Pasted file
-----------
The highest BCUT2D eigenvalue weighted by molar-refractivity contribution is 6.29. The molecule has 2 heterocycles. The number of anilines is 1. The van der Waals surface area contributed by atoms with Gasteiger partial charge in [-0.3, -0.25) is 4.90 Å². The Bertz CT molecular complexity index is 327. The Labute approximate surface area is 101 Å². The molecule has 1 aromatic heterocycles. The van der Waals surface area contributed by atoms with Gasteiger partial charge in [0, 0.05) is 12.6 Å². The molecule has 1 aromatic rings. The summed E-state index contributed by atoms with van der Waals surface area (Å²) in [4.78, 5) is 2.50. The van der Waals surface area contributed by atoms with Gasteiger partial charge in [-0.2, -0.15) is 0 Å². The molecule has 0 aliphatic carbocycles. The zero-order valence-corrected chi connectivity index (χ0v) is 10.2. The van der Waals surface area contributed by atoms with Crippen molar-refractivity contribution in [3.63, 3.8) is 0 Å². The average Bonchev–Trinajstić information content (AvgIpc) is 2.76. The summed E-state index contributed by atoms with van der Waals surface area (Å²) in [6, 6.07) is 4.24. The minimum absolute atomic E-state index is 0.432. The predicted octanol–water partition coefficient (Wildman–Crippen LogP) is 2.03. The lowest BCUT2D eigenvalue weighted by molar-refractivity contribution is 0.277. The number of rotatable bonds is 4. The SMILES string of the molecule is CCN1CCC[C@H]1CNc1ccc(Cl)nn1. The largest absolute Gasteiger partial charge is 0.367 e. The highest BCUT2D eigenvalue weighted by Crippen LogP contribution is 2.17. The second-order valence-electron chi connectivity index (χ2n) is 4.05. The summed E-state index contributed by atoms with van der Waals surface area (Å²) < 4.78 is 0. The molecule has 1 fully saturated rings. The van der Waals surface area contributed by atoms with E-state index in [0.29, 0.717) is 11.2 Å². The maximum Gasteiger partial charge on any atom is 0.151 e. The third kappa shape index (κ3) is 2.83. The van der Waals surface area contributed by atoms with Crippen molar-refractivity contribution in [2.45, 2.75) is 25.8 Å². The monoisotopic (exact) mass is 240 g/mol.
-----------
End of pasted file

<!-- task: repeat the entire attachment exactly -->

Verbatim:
The highest BCUT2D eigenvalue weighted by molar-refractivity contribution is 6.29. The molecule has 2 heterocycles. The number of anilines is 1. The van der Waals surface area contributed by atoms with Gasteiger partial charge in [-0.3, -0.25) is 4.90 Å². The Bertz CT molecular complexity index is 327. The Labute approximate surface area is 101 Å². The molecule has 1 aromatic heterocycles. The van der Waals surface area contributed by atoms with Gasteiger partial charge in [0, 0.05) is 12.6 Å². The molecule has 1 aromatic rings. The summed E-state index contributed by atoms with van der Waals surface area (Å²) in [4.78, 5) is 2.50. The van der Waals surface area contributed by atoms with Gasteiger partial charge in [-0.2, -0.15) is 0 Å². The molecule has 0 aliphatic carbocycles. The zero-order valence-corrected chi connectivity index (χ0v) is 10.2. The van der Waals surface area contributed by atoms with Crippen molar-refractivity contribution in [3.63, 3.8) is 0 Å². The average Bonchev–Trinajstić information content (AvgIpc) is 2.76. The summed E-state index contributed by atoms with van der Waals surface area (Å²) in [6, 6.07) is 4.24. The minimum absolute atomic E-state index is 0.432. The predicted octanol–water partition coefficient (Wildman–Crippen LogP) is 2.03. The lowest BCUT2D eigenvalue weighted by molar-refractivity contribution is 0.277. The number of rotatable bonds is 4. The SMILES string of the molecule is CCN1CCC[C@H]1CNc1ccc(Cl)nn1. The largest absolute Gasteiger partial charge is 0.367 e. The highest BCUT2D eigenvalue weighted by Crippen LogP contribution is 2.17. The second-order valence-electron chi connectivity index (χ2n) is 4.05. The summed E-state index contributed by atoms with van der Waals surface area (Å²) < 4.78 is 0. The molecule has 1 fully saturated rings. The van der Waals surface area contributed by atoms with E-state index in [0.29, 0.717) is 11.2 Å². The maximum Gasteiger partial charge on any atom is 0.151 e. The third kappa shape index (κ3) is 2.83. The van der Waals surface area contributed by atoms with Crippen molar-refractivity contribution in [2.45, 2.75) is 25.8 Å². The monoisotopic (exact) mass is 240 g/mol.